Hello guys,
is there a way to declare global variables as float and then convert them to int to be used in a function? i.e.

float num1, num2, result;
float Mod(){
      num1%num2=result; //Wrong, (%) requires [B]int[/B] type)
}

Im using the function in a switch statement and the other functions return float numbers.

I guess I could use local variables for that function, could I not?
sorry about that.

Also, keep in mind that variables can be typecasted. For example:

int x = 5;
float sum = (float)(x) + 2.25;

I think I did that right, anyways.

Hello guys,
is there a way to declare global variables as float and then convert them to int to be used in a function? i.e.

float num1, num2, result;
float Mod(){
num1%num2=result; //Wrong, (%) requires [b]int[/b] type)
}

The fmod function returns the remainder of floating point division.

something like this should work:

myfloat <- float
myint <- int

myint = 0;
while(myfloat >= 1){
myint++;
myfloat--;
}

Something like that would do the trick... I might have my reasoning a little of but I'm sure that it would work.

Edited 3 Years Ago by Dani: Formatting fixed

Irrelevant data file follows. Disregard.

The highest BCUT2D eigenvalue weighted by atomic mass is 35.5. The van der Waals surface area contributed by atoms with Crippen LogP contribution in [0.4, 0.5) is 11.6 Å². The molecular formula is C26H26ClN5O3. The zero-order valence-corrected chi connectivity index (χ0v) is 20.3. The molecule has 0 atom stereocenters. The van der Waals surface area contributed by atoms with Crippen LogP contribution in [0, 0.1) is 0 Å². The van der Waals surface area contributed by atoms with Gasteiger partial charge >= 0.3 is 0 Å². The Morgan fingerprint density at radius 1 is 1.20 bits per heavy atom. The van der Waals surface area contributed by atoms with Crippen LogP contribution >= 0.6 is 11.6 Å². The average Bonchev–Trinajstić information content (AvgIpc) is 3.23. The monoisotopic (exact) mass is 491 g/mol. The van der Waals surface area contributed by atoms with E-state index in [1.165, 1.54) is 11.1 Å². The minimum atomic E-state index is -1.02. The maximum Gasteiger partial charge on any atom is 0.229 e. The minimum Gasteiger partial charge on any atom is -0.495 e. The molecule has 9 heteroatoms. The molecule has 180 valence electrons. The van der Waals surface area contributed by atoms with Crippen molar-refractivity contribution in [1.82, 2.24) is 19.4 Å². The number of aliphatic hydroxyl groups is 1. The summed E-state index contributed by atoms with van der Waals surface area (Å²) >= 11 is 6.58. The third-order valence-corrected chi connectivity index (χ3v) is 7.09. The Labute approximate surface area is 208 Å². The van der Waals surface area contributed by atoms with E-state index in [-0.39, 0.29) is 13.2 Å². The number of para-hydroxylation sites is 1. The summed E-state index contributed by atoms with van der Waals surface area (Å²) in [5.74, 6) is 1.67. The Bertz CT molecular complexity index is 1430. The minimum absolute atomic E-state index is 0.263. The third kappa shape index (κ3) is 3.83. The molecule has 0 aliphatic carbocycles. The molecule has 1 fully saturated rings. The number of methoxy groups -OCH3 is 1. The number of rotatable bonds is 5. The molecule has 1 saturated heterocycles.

Hello guys,
is there a way to declare global variables as [B]float[/B] and then convert them to [B]int[/B] to be used in a function? i.e.

yea,sure thing use type casting.

Eg:

float x = 9.879;
int y = (int)x;         //y will be  9

you can do it the other way around too.
x=(float)y;

Usually float and int can be assigned to each other as C++ normally does that type casting automatically

Edited 3 Years Ago by Dani: Formatting fixed

Hello
you can use a most c++ powerful operator

int a;
float numq = 60.7;
a = static_cast<int> (num1);

i don't now why poeple here don't use a c++ feature the are using a c-style

Edited 3 Years Ago by Dani: Formatting fixed

...
i don't now why poeple here don't use a c++ feature the are using a c-style

I think people don't often realize there's more than one kind of cast in C++. If that's news to anyone, go look up casting in a good C++ reference and find out what they are and how they work.

Here's a quick article on why to use C++ casting:
http://www.sjbrown.co.uk/static_cast.html

For this problem, though, a C-style cast isn't very dangerous since we're only dealing with numeric types--the really bad stuff happens when you're casting pointers to classes.

--sg

two approaches that i can think of:

(1)

float num1, num2, result;
float Mod()
{
      float result;
      result = (float) ( (int) num1 % (int) num2 );
      return result;
}

(2)
use fmod()
check the use of it on mdsn.microsoft.com

Edited 3 Years Ago by Dani: Formatting fixed

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